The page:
Cipher Key Secret, cryptographic key that is used by the Key Expansion routine to generate a set of Round Keys; can be pictured as a rectangular array of bytes, having four rows and Nk columns.
Plaintext Data input to the Cipher or output from the Inverse Cipher.
Ciphertext Data output from the Cipher or input to the Inverse Cipher.
Rijndael Cryptographic algorithm specified in this Advanced Encryption Standard (AES).
for more details about the AES standard, please refer to AES home page.
Fault detection using Error detecting codes (EDCs)
Associates one parity bit with each byte element of the state matrix S, for a total of 16 parity bits. These parity bits can be arranged as a 4X4 parity matrix, the bit elements of which are in one-to-one correspondence to the byte elements of the state matrix S . Each parity bit is computed so that the parity of the data byte and the associated parity bit will be even. To implement this coding scheme, it is necessary to develop, for each round transformation, a method for predicting the output parity, given the input state and the input parity.
The follwing section provides more information about the calculation of predicted parity.
SubBytes (or Sbox). The Sbox is usually implemented as a 256X8 bits memory, consisting of a data storage section and an address decoding circuit. The incoming data bytes will normally have properly generated even parity bits. To generate the outgoing parity bits, an even parity bit can be stored with each data byte in the Sbox memory, which will now be of size 256X9 bits.
ShiftRows. The prediction of the output parity bits is straightforward: It is simply a rotated version of the input parity bits following the same rule.
MixColumns. The prediction of the output parity bits of MixColumns is the most mathematically complex one. The detailed solution is described in Appendix A of the paper. The final set of equations for predicting the parity bits are, however, quite simple.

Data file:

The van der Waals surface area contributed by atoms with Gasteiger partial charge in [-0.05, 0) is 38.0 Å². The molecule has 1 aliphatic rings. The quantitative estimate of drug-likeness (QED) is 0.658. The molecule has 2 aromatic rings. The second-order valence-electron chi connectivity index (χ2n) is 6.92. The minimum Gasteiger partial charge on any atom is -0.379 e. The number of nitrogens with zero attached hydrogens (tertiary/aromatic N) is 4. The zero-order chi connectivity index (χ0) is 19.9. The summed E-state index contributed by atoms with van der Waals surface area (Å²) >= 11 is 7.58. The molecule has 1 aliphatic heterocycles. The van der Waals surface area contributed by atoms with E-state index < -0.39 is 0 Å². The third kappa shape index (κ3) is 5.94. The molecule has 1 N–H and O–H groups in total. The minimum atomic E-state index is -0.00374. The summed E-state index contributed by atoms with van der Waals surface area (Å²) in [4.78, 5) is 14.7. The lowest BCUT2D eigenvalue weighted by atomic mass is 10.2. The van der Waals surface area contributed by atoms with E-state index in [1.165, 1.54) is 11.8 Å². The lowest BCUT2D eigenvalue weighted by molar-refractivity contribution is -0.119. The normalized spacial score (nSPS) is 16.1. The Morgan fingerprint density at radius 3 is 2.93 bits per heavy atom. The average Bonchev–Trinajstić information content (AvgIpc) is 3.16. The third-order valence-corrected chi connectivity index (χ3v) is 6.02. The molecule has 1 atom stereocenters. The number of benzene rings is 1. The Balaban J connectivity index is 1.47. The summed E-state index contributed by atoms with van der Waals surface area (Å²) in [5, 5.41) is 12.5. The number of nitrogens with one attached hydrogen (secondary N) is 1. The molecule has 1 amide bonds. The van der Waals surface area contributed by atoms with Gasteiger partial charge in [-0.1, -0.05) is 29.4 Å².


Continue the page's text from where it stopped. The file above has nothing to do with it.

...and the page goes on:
AddRoundKey. The prediction of the output parity bits is almost straightforward: It consists of adding the input parity matrix associated with the data block to the parity matrix associated with the current round key.
The complete prediction scheme for one round is obtained by cascading the prediction schemes of the four round transformations. To check the parity bits and generate a parity error flag, we need a set of byte parity generators and comparators which will compare the predicted parity bits to the generated parity bits.
This method can detect all the faults of odd order, and can detect most of the faults of even order.
For more details about this EDC method, please refer to the article:
G. Bertoni, L. Breveglieri, I. Koren, P. Maistri and V.
"Error Analysis and Detection Procedures for a Hardware
Implementation of the Advanced Encryption Standard," (pdf file), IEEE Trans. on
Computers, April 2003.
In order to study the propogation of incorrect parity state, an error state matrix E is defined. It is of the same size as the the parity error and contains a 1 in each position where the expected parity and the actual parity dont match. When a fault is inject in a round, the error state matrix will show a single entry of value 1. As the fault propogates through the system, the error state matrix changes at the end of each round. After eight rounds, the error state matrices start repeating again in a cycle. The figure below shows the error state matrices (in decimal form) for each round when a fault is injected in a particular byte.